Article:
We know our bodies evolve based on our circumstances. THIS IS STILL TRUE. Example: Wisdom teeth. Remember back in the cave when we had to tear flesh apart with our teeth. No forks. No knives. Teeth. “Oh” you say, “THAT’S why we have wisdom teeth!” Now, wisdom teeth are a hassle. They crowd our smaller jawlines, mess up the rest of teeth, can get impacted, and cost money to get removed. Well, guess what? Humanity has gotten the memo! I, personally, only had 2 wisdom teeth, and my husband only has 1 that’s never grown in (I know. We’re advanced specimens). Some predict wisdom teeth will disappear altogether within just a few generations!
What does this have to do with spending money?
Oh yeah… I was talking about money.
Well, let’s go back to that meat we’re eating in the caves with all of our wisdom teeth.
“Mmm. That was a delicious wild turkey leg, but I’m stuffed. Could you just pop the rest in a Tupperware in the fridge and I’ll bring it to the office tomorrow for lunch?”
Nope. No Tupperware. No fridge. (And, no office, but that’s a separate post.)
You had to eat it. RIGHT NOW. We didn’t really think long-term because we could, you know, get eaten by a tiger tomorrow. We were wired to be immediate consumers. Literally.
Now, our bodies ARE evolving, but evolution is slow and we still have a lot of those scarcity impulse reactions to spend money NOW!
How do we use our evolution to help with money?
Let me suggest 2 awesome tools we have:
1. The Prefrontal Cortex
In five million years, the Prefrontal Cortex of the brain has increased in size six-fold! (This is also the explanation behind why our foreheads are higher than early humans, if you were wondering.)
So what does this awesome evolving part of the brain do? Short answer: A LOT!
Longer answer: The Prefrontal Cortex is involved in short term and long term memory, decision making, error detection, reward-guided learning, and decision making involving risk and reward. Basically, the Prefrontal Cortex is what is involved when we start thinking BEYOND the “Here’s food. Must eat. Here’s money. Must spend.”
When we actually start balancing the risks and rewards for spending the money, we’re using our Prefrontal Cortex. When we learn from our previous mistakes, we’re using our Prefrontal Cortex. Use it!
The incorrect opposite of “Emotional decision” is “Rational decision.” THIS IS WRONG. Emotions can be rational, too. Deliberate vs. Emotional is a better pairing.
I think we understand the benefit of deliberate decision-making. You use that Prefrontal Cortex of yours and you make what you have determined to be the best choice after weighing the options.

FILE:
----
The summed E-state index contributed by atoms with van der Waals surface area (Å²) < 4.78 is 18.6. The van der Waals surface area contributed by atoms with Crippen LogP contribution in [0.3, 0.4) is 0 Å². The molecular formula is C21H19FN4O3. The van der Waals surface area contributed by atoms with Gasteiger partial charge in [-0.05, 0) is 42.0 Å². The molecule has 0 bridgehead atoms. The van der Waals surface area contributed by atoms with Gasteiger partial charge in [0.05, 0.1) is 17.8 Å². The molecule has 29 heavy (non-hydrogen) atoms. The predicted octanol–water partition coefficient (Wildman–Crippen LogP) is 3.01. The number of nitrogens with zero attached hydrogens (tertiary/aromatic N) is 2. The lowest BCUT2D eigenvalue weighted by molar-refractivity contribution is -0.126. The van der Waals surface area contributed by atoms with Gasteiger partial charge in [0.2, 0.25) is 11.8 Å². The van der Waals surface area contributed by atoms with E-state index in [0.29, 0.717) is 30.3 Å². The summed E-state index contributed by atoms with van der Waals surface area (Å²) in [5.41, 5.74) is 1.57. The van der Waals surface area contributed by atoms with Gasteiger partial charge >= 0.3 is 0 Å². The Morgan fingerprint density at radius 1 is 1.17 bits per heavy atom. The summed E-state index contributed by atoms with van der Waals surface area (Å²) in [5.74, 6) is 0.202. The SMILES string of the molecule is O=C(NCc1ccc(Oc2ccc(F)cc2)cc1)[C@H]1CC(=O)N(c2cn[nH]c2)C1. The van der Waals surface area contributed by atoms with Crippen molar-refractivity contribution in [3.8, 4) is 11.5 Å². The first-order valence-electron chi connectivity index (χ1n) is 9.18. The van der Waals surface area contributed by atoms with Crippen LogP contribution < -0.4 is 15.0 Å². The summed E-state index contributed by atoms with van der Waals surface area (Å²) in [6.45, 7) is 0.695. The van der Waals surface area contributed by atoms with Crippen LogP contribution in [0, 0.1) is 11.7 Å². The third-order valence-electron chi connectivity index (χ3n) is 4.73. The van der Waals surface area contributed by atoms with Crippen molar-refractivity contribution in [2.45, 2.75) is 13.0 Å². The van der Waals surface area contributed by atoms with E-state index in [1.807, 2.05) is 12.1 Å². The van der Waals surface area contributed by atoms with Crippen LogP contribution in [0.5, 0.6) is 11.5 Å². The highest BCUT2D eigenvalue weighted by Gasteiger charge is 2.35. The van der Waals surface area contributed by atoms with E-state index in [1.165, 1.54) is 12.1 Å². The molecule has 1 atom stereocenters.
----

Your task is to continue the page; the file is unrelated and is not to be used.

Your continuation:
When are emotional decisions rational?
Back to those cave days: You’re walking through the grass and you hear a rustle of grass (maybe even some rattling). What do you do? Stand there calmly and think: “I should probably wait to see what this thing is that is coming towards me in the grass. There might be a benefit to that.” NOPE. Your emotions take over. Fear settles in and immediately your body is capable of running faster than you could do if you weren’t experiencing fear. You jump, you run, and you question the situation later. Emotions are a super power! If you had waited to assess the situation to make a deliberate decision, you’d be dead! I mean, seriously, how cool is that? Our bodies become greater than we could force them to become all because of our emotional responses!
We do need to keep our emotions in check, but we also need to use them. Your choices shouldn’t be based on numbers alone. Life doesn’t work so nicely. Sometimes you plan to use your upcoming money to help max out a Roth IRA and then you rear-end the car in front of you (*ahem* I don’t want to talk about it). In these moments, financial planning helps you include your emotions. Will you still cry uncontrollably for an hour because you’ve thwarted your plans and ruined your day? Maybe (I don’t want to talk about it). But if you have your finances in order, money won’t be part of those emotional responses.
You want to get your finances in order as soon as possible so that money doesn’t have to play into an emotional moment in your life. A family member dies? Of course you want to be there. You buy plane tickets. No-brainer. This is a rational emotional response. You should spend that money.
For some reason, we feel that we can’t ever make a monetary decision based on emotion. Sure, “retail therapy” may not be the best way to solve your problems, but that doesn’t mean you shouldn’t spend money based on emotional reactions.
We humans have the Prefrontal Cortex and Emotions to help us out. In all financial choices (whether deliberate or emotional), we should ask ourselves “Is this a rational, intentional way to use my money?”